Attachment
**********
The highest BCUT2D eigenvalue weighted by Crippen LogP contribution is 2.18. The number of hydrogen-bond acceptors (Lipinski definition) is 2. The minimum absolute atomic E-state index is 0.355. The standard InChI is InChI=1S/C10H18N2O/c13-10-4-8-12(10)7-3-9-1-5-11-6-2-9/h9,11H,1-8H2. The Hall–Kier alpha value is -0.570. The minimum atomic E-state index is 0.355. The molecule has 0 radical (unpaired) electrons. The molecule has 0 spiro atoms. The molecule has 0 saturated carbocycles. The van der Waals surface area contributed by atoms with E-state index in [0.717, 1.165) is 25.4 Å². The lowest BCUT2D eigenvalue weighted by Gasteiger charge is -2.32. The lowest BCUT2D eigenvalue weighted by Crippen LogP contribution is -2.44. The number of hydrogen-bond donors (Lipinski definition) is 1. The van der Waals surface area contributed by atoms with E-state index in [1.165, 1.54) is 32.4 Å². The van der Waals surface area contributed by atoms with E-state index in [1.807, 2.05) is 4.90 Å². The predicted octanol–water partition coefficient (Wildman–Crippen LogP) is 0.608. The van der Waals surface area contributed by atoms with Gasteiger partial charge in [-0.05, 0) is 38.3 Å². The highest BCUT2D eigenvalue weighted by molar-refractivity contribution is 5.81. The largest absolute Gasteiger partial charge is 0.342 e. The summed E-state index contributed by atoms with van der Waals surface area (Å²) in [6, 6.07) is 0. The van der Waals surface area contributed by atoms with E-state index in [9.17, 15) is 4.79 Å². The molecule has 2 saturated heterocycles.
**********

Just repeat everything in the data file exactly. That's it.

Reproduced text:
The highest BCUT2D eigenvalue weighted by Crippen LogP contribution is 2.18. The number of hydrogen-bond acceptors (Lipinski definition) is 2. The minimum absolute atomic E-state index is 0.355. The standard InChI is InChI=1S/C10H18N2O/c13-10-4-8-12(10)7-3-9-1-5-11-6-2-9/h9,11H,1-8H2. The Hall–Kier alpha value is -0.570. The minimum atomic E-state index is 0.355. The molecule has 0 radical (unpaired) electrons. The molecule has 0 spiro atoms. The molecule has 0 saturated carbocycles. The van der Waals surface area contributed by atoms with E-state index in [0.717, 1.165) is 25.4 Å². The lowest BCUT2D eigenvalue weighted by Gasteiger charge is -2.32. The lowest BCUT2D eigenvalue weighted by Crippen LogP contribution is -2.44. The number of hydrogen-bond donors (Lipinski definition) is 1. The van der Waals surface area contributed by atoms with E-state index in [1.165, 1.54) is 32.4 Å². The van der Waals surface area contributed by atoms with E-state index in [1.807, 2.05) is 4.90 Å². The predicted octanol–water partition coefficient (Wildman–Crippen LogP) is 0.608. The van der Waals surface area contributed by atoms with Gasteiger partial charge in [-0.05, 0) is 38.3 Å². The highest BCUT2D eigenvalue weighted by molar-refractivity contribution is 5.81. The largest absolute Gasteiger partial charge is 0.342 e. The summed E-state index contributed by atoms with van der Waals surface area (Å²) in [6, 6.07) is 0. The van der Waals surface area contributed by atoms with E-state index in [9.17, 15) is 4.79 Å². The molecule has 2 saturated heterocycles.